Steven Tau
3 minute read
3 May 2017
12:45 pm

The accused should’ve helped the Coligny boy, but didn’t, police say

Steven Tau

The accused was expected to call emergency services under normal circumstances, the investigating officer argued, but instead went to the police and told them to do their job.

Court-hammer.

The officer mandated to supervise the investigation into the death of a 16-year-old boy who was allegedly thrown off a moving vehicle in Coligny, Clement Kgorane, reiterated on Wednesday morning that the accused should have stopped and rendered assistance to the injured.

Kgorane said as an investigator, he expected the accused to either call the police or anyone ambulance under normal circumstances. He said the accused were also not permitted to remove the vehicle from the accident scene by law.

“The accused didn’t call for help but instead told the police to go and do their job, as they had other businesses to attend to.

“They just went to the police to tell them to go to the accident scene,” he sad. Kgorane said the accused were involved in the accident and therefore had to accompany the police back to the crime scene.

He questioned why the vehicle was not even handed over to the police, as it formed part of the investigation. The defence asked him what were the accused supposed to do, but Kgorane said he had already indicated to the court what the law required them to do.

Defence attorney Hennie du Plessis said the accused could not do anything, as they were not medical expects. Kgorane said if he was in the position of the accused, he would have called the emergency services using his cellphone as well as the police while remaining at the crime scene.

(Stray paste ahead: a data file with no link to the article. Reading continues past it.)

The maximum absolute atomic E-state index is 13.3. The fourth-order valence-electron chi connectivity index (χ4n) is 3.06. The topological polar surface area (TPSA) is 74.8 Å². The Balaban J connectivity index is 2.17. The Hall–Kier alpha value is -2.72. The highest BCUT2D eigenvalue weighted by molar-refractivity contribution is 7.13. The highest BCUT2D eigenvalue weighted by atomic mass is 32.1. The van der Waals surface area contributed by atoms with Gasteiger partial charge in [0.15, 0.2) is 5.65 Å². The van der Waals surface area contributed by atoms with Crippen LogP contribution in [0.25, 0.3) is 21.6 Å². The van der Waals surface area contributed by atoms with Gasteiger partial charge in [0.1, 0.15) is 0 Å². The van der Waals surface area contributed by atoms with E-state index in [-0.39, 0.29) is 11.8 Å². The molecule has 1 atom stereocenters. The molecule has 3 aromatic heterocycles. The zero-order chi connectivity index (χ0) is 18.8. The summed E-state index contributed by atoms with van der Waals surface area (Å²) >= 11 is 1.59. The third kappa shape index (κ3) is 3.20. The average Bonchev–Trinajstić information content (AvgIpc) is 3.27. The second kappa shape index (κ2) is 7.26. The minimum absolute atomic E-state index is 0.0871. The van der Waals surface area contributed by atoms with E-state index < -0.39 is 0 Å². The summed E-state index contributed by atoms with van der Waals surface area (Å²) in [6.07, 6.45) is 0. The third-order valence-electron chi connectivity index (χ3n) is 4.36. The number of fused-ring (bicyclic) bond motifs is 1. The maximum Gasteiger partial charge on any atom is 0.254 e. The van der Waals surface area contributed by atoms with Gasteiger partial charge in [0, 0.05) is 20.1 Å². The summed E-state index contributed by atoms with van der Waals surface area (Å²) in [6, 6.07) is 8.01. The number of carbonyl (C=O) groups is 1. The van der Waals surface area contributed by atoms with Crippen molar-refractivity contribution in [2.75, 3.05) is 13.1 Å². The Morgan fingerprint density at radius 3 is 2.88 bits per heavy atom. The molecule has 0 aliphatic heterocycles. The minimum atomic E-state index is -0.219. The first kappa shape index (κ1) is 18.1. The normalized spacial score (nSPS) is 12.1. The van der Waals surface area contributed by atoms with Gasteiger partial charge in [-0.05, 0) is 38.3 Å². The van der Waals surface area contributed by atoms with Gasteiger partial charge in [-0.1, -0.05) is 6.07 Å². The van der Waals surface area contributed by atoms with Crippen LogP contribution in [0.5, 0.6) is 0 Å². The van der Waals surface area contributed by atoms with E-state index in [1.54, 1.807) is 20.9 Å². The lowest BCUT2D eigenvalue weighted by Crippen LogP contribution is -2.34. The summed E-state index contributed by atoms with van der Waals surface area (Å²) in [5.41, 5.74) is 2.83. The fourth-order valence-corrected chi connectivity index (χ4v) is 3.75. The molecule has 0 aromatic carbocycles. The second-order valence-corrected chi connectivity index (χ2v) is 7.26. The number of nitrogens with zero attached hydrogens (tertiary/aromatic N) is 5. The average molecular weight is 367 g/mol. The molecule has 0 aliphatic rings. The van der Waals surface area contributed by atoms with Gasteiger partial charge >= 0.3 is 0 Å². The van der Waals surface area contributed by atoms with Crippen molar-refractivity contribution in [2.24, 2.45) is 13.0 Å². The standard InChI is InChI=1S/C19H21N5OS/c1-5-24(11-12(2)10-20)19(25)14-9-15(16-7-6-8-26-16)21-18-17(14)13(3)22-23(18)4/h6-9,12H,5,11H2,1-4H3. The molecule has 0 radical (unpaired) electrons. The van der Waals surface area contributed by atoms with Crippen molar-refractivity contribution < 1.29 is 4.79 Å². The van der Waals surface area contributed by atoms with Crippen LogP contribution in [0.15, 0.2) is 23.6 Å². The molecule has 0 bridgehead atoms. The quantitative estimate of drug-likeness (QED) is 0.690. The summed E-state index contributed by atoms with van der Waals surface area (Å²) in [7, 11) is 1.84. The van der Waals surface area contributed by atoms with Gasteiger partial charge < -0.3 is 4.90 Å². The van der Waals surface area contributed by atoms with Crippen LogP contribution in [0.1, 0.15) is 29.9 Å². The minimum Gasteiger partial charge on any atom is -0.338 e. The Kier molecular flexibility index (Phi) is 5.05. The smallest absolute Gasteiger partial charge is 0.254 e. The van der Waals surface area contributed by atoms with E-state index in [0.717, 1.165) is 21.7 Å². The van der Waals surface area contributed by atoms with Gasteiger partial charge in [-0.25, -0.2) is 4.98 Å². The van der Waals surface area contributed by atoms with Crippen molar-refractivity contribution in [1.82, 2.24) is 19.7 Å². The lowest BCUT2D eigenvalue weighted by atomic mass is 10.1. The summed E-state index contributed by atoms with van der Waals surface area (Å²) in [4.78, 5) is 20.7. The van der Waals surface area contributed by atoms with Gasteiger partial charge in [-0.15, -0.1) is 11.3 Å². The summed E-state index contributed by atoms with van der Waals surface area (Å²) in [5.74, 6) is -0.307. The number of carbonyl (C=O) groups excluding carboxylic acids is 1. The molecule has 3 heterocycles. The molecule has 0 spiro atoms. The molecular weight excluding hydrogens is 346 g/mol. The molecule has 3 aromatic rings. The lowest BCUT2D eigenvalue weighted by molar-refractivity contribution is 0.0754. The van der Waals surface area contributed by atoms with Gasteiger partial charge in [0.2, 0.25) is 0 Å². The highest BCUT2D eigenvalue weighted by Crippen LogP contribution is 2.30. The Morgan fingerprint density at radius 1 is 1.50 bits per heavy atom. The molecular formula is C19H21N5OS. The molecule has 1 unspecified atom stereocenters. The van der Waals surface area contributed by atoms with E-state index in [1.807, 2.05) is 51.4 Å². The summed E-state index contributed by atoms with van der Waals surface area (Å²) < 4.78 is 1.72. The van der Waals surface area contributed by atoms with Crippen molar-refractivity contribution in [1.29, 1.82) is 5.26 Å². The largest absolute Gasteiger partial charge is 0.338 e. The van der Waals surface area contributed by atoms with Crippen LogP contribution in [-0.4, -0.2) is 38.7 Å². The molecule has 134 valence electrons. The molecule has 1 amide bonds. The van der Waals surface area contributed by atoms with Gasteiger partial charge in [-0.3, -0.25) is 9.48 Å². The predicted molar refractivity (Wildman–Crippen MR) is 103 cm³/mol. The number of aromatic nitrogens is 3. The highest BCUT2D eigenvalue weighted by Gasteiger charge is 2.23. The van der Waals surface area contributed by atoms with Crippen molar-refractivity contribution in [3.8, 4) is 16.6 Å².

“And if there are circumstances where I can’t phone the police, I would have taken the injured with care to the police station and then go back to the crime scene with the police,” he said.

Du Plessis said on April 20, the accused were busy with their farming activities, but upon their return en route Coligny, they noticed two boys stealing sunflowers from Peter Karsten’s plantation.

“They managed to arrest one of them, neither accused number one or two lifted their hand on the boy, and the second boy ran away through the plantation, making it impossible to arrest him. They then ordered the child they arrested on to the bakkie with the intention of taking him to he police. ”

Du Plessis said the accused employed by Karsten managed to arrest other suspects from stealing. “Within the latest year, on three occasions, they were contacted by general farmworkers and managed to arrest several suspects.

“After apprehending the child, they decreased speed in order to turn, and at the time the accused jumped off the bakkie … they immediately turned back and found the child unconscious.”

Du Plessis further read to the court that the accused were shocked about what had happened in light of the fact that accused did not have knowledge about emergency services and made a conscious decision to go and seek help. “It is further their version that after realising the child lying unconscious, they saw two people walking in the same direction towards town and stopped them and told them to look after the child.

“The accused saw the two rushing towards the child, and upon arrival at the police station, they sought help from the police and described where the incident took place. ”

The accused the police officer they spoke to only asked them for their contact details and that at no stage were they asked to leave their vehicle. Du Plessis said the accused maintained they were the only witnesses at the crime scene when the incident happened.

Asked if he wanted to respond to the accused’s version, Kgorane said the witness would be available to testify.